The Airbus A380, the world’s largest passenger plane to date, makes its debut at San Francisco International Airport’s International Terminal on Thursday.
Airport officials, including airport director John Martin, and San Francisco city officials are scheduled to arrive for the arrival of the jumbo jet, for which SFO’s structural accommodations — including larger gates — have already been included.
Airbus announced in August that the plane’s American tour will fly a test A380 aircraft from Bradley International Airport in Connecticut to Cincinnati/Northern Kentucky International Airport, then finally to SFO on Oct. 4.
The 525-plus-seat, double-decker aircraft has received much attention, not only for its size, but for what its makers are describing as fuel efficiency proportional to that of a small economy car. Part of the flight test program includes examining how well the aircraft’s Engine Alliance GP7200 engine performs in a high-capacity, long-range setting.
The national visits are part of a testing phase Airbus is conducting to determine whether the giants are compatible with facilities at major U.S. airports. Many of these airports, including SFO, which included these upgrades in its International Terminal project that was completed in 2000, have spent millions in upgrading facilities to accommodate the plane.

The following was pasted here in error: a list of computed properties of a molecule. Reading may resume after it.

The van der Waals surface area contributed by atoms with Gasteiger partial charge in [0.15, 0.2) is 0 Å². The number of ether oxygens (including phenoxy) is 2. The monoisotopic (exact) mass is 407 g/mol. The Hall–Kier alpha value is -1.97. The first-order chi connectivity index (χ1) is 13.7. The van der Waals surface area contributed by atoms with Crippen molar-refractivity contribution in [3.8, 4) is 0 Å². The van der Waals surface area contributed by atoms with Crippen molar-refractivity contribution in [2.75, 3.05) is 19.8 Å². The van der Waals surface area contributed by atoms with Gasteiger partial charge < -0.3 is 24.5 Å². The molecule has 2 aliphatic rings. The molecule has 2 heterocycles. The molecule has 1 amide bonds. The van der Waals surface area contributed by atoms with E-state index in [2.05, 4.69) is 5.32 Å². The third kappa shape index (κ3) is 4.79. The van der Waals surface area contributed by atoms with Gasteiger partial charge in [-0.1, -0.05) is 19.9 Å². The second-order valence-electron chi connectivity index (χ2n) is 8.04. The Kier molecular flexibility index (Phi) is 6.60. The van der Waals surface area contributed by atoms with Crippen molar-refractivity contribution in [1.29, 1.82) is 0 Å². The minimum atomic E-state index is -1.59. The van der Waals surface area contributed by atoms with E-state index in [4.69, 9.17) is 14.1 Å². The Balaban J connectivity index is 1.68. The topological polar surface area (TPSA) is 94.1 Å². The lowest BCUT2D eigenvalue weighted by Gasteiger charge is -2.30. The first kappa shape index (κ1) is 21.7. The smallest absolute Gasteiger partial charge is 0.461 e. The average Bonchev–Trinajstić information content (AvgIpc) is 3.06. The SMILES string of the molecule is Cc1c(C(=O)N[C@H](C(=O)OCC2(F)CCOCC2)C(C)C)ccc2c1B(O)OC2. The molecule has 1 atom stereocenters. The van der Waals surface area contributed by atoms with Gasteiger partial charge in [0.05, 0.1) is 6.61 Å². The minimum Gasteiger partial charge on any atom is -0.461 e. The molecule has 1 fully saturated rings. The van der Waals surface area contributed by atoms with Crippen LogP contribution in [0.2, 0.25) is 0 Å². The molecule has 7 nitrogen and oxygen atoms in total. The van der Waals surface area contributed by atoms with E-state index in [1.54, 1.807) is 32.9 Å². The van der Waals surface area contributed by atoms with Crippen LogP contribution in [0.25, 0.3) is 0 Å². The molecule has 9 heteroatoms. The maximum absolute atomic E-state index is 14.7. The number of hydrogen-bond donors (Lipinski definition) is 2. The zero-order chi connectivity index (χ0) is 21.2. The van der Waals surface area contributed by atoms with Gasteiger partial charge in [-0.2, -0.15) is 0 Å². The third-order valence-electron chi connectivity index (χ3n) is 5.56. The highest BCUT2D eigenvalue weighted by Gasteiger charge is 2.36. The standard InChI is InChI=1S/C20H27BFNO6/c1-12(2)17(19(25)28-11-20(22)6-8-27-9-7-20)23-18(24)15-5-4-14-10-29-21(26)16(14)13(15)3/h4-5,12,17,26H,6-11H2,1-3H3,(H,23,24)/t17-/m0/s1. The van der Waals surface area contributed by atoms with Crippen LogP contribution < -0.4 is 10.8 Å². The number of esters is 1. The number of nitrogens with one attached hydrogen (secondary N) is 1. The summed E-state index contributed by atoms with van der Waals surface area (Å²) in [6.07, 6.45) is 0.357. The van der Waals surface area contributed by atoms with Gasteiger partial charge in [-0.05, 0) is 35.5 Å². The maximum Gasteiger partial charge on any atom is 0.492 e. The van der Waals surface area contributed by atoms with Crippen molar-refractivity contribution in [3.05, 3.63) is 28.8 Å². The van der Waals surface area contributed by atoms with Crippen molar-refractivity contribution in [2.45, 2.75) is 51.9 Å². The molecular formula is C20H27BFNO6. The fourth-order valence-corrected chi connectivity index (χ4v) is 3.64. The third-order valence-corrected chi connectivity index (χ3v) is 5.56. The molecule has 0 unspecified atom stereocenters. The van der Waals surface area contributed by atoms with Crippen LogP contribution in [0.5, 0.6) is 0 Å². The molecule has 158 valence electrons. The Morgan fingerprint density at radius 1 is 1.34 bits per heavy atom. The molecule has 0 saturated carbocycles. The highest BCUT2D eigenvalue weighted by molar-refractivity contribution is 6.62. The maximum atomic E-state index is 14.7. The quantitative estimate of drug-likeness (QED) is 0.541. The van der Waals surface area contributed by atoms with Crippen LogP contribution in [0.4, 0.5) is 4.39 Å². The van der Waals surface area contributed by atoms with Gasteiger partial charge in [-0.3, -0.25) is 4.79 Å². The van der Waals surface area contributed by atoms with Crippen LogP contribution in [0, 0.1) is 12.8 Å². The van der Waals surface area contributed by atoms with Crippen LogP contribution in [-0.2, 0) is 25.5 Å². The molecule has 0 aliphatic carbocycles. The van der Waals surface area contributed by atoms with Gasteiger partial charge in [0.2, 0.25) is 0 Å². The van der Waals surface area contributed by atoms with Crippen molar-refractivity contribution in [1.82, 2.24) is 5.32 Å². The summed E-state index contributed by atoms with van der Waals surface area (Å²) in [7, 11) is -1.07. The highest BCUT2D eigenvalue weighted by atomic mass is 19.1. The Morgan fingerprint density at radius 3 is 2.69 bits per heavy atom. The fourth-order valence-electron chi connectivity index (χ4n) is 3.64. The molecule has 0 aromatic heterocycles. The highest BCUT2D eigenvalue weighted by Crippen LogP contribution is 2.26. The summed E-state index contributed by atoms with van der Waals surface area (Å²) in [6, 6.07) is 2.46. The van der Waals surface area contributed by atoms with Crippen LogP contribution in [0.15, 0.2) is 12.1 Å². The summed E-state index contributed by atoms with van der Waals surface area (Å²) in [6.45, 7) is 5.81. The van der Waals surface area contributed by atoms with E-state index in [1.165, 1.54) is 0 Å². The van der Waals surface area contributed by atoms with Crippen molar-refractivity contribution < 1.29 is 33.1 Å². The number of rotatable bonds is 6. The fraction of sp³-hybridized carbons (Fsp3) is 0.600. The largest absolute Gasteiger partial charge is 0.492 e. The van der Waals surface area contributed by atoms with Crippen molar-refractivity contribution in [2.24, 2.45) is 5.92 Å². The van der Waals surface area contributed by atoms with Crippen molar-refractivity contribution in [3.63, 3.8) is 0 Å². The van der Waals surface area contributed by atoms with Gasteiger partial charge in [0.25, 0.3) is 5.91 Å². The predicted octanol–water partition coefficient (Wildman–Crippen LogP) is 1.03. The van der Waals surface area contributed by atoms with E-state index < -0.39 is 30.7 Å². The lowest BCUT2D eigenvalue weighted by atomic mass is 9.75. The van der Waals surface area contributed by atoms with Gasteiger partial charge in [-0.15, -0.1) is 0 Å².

Airbus, manufactured by a French aviation subsidiary of the European Aeronautic Defense and Space Co., touched down in New York, Los Angeles, Chicago and Washington, D.C., for earlier test runs in March. SFO officials said then that they wanted to secure a visit from the jetliner sometime this summer.
To ensure a comfortable fit for the A380, four of the 23 total gates in the International Terminal were built extra-large, airport spokesman Mike McCarron said. Larger baggage carousels and side-by-side loading bridges — to accommodate a larger flow of passenger foot traffic — were also part of the upgrades.
Airbus officials predict that by 2011, the A380 will be ready at more than 70 airports around the world.